SEC Appoints New Head of Advisor Examination Program
Ken Joseph has been tapped by the Securities and Exchange Commission to lead the Investment Advisors/Investment Company Examination Program in the New York regional office. Joseph, who succeeds James Capezzuto, has been with the SEC for 16 years as staff attorney, branch chief and assistant director of the SEC Division of Enforcement in Washington.
Managers Turn Attention to Alternatives
Wealth managers are making alternative investments more of a priority to meet client expectations, according to a McKinsey report. Researchers examined the popularity of alternative investments like hedge funds, private equity, commodities and real estate, and their use in seeking better returns while minimizing risks. By the end of 2011, alternative investments had reached $6.5 trillion in global assets under management; the sector's allocation is projected to increase to 28% of total portfolio assets by the end of next year.
Investing in Treasures: Profit or Pleasure?
Gaining access to the collectibles market is easier now than ever. Rather than investing in collectibles like art, many people are investing in their passions, like automobiles, wine and even furniture. A study by Barclays and Ledbury Research, "Investing in Treasures: Profit or Pleasure?", found that precious jewelry ranked in the top three popular treasures in all countries surveyed and that "enjoyment" ranked as a top motivator in 15 out of the 17 countries researched.
Some Men Stressed by Spouse's Financial Decision-Making
As long as currency has existed, money has been a source of tension between the sexes. A recent poll of wealthy individuals by SEI, an investment and fund-processing provider, found that men were thought to feel more stress if their wives were the primary financial decision-makers than women whose husbands directed the couple's finances.
Stress was reported by 20% of the 500-plus individuals polled. Almost a third of the female financial leads surveyed said they believed their partners feel stressed by their role in financial decision-making, while just 14% of the males polled said they felt tension from their partners, according to the survey.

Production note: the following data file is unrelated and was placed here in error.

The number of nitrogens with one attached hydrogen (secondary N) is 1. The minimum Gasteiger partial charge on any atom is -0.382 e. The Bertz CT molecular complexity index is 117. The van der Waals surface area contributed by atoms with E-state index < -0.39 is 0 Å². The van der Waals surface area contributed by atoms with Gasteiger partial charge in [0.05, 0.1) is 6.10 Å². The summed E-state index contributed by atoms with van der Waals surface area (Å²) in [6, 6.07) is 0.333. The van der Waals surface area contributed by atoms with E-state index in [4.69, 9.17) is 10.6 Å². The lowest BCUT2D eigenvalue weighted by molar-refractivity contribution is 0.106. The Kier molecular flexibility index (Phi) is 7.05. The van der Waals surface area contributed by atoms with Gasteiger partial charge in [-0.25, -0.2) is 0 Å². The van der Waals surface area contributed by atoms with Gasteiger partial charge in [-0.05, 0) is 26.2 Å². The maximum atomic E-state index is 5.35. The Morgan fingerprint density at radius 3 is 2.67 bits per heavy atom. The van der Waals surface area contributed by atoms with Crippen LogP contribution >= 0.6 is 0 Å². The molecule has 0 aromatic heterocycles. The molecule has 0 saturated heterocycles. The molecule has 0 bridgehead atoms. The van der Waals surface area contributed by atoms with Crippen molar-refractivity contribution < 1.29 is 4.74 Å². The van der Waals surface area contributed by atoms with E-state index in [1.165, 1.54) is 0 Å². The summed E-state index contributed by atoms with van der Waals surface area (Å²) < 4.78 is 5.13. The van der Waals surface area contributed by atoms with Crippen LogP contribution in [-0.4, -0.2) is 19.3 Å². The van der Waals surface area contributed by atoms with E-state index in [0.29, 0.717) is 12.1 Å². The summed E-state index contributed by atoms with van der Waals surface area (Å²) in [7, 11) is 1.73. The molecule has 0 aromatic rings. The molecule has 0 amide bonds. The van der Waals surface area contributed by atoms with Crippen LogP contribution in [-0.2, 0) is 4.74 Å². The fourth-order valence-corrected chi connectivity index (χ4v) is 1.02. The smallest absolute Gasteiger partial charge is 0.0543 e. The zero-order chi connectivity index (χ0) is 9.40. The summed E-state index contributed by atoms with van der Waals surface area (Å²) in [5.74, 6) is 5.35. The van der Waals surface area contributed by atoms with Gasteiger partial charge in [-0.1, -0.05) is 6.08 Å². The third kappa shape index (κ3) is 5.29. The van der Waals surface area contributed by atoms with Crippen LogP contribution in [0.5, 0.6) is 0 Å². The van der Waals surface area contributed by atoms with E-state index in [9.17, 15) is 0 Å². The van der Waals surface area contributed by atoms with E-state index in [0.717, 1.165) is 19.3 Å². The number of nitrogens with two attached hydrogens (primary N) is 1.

Schwab Offers Advisor iphone App
Charles Schwab has rolled out the first version of the Schwab Advisor Center app for the iPhone for independent investment advisors who use Schwab Advisor Services as asset custodian. The Schwab Advisor Center app for the iPad is under development and is expected the end of the year.
"This first version of the new Schwab Advisor Center app for iPhone includes the features that advisors told us they wanted most," says Steve Hirsch, vice president of institutional web services for Schwab. "We have heard that the top priority is fast and convenient access to client account information so that advisors can stay informed and on top of their business no matter where they are."
Finra Reports Major Loss for 2011
For the third year in a row, FINRA reported a net loss, finishing $84 million in the red in 2011. With a $54 million increase in expenses over the previous year, FINRA said $16.1 million was spent on opening new data centers and $26.8 million on increasing cross-market coverage and surveillance across the NYSE and Nasdaq OMX Group. The largest share of the yearly expenses, $36.9 million, went toward an increase in compensation and benefits, although yearly salaries have decreased since 2009 for all but one of the 10 most-senior FINRA executives.
Dividend Stocks May Slide if Bush-era Tax Cuts Expire, Group Warns
As Congress and the White House head toward another battle over extending the Bush-era tax cuts, a trade association representing utility companies is warning that investors could be in for a major hit if the rates for qualified dividends revert to their pre-2003 levels, even if the only rates that move are those for the wealthiest Americans.
The Edison Electric Institute released a study analyzing the age, income level and investment goals of investors in dividend stocks, concluding that any rate increase could cause a major sell-off and drain value from the normally stable companies known for high yields and relative stability.
The current tax framework caps the rates for qualified-dividend income at 15%, but it will expire Dec. 31 without action by Congress and the White House. President Obama is calling for an extension of the cuts for those earning $250,000 or more annually. Republicans in Congress have been united in their calls for extending all of the cuts, inviting a replay of the showdown that occurred the last time tax rates came up for a vote in 2010.